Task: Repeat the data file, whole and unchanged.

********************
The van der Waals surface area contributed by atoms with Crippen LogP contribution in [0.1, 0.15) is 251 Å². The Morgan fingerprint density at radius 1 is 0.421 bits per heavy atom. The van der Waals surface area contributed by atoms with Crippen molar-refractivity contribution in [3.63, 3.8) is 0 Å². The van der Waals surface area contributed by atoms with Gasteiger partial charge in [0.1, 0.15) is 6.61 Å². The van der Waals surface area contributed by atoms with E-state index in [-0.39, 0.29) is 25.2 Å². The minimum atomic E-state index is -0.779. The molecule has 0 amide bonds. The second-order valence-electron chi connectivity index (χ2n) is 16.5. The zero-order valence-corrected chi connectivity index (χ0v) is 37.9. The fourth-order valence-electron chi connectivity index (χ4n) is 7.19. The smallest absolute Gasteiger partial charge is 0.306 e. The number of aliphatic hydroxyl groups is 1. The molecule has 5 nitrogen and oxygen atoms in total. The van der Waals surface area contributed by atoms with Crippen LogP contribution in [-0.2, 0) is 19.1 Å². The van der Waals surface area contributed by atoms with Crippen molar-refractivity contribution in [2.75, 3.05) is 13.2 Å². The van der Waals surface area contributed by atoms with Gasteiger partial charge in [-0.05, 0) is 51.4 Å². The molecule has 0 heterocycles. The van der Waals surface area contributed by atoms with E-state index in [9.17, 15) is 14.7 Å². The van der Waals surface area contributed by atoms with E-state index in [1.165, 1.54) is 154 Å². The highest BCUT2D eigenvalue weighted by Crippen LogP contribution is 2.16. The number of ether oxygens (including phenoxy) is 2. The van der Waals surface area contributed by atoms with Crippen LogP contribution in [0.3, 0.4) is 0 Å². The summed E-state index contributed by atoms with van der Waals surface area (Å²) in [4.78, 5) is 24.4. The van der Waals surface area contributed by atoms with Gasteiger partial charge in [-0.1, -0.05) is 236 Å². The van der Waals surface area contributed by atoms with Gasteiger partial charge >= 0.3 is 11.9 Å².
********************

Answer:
The van der Waals surface area contributed by atoms with Crippen LogP contribution in [0.1, 0.15) is 251 Å². The Morgan fingerprint density at radius 1 is 0.421 bits per heavy atom. The van der Waals surface area contributed by atoms with Crippen molar-refractivity contribution in [3.63, 3.8) is 0 Å². The van der Waals surface area contributed by atoms with Gasteiger partial charge in [0.1, 0.15) is 6.61 Å². The van der Waals surface area contributed by atoms with E-state index in [-0.39, 0.29) is 25.2 Å². The minimum atomic E-state index is -0.779. The molecule has 0 amide bonds. The second-order valence-electron chi connectivity index (χ2n) is 16.5. The zero-order valence-corrected chi connectivity index (χ0v) is 37.9. The fourth-order valence-electron chi connectivity index (χ4n) is 7.19. The smallest absolute Gasteiger partial charge is 0.306 e. The number of aliphatic hydroxyl groups is 1. The molecule has 5 nitrogen and oxygen atoms in total. The van der Waals surface area contributed by atoms with Crippen LogP contribution in [-0.2, 0) is 19.1 Å². The van der Waals surface area contributed by atoms with Crippen molar-refractivity contribution in [2.75, 3.05) is 13.2 Å². The van der Waals surface area contributed by atoms with Gasteiger partial charge in [-0.05, 0) is 51.4 Å². The molecule has 0 heterocycles. The van der Waals surface area contributed by atoms with E-state index in [9.17, 15) is 14.7 Å². The van der Waals surface area contributed by atoms with E-state index in [1.165, 1.54) is 154 Å². The highest BCUT2D eigenvalue weighted by Crippen LogP contribution is 2.16. The number of ether oxygens (including phenoxy) is 2. The van der Waals surface area contributed by atoms with Crippen LogP contribution in [0.3, 0.4) is 0 Å². The summed E-state index contributed by atoms with van der Waals surface area (Å²) in [4.78, 5) is 24.4. The van der Waals surface area contributed by atoms with Gasteiger partial charge in [-0.1, -0.05) is 236 Å². The van der Waals surface area contributed by atoms with Gasteiger partial charge >= 0.3 is 11.9 Å².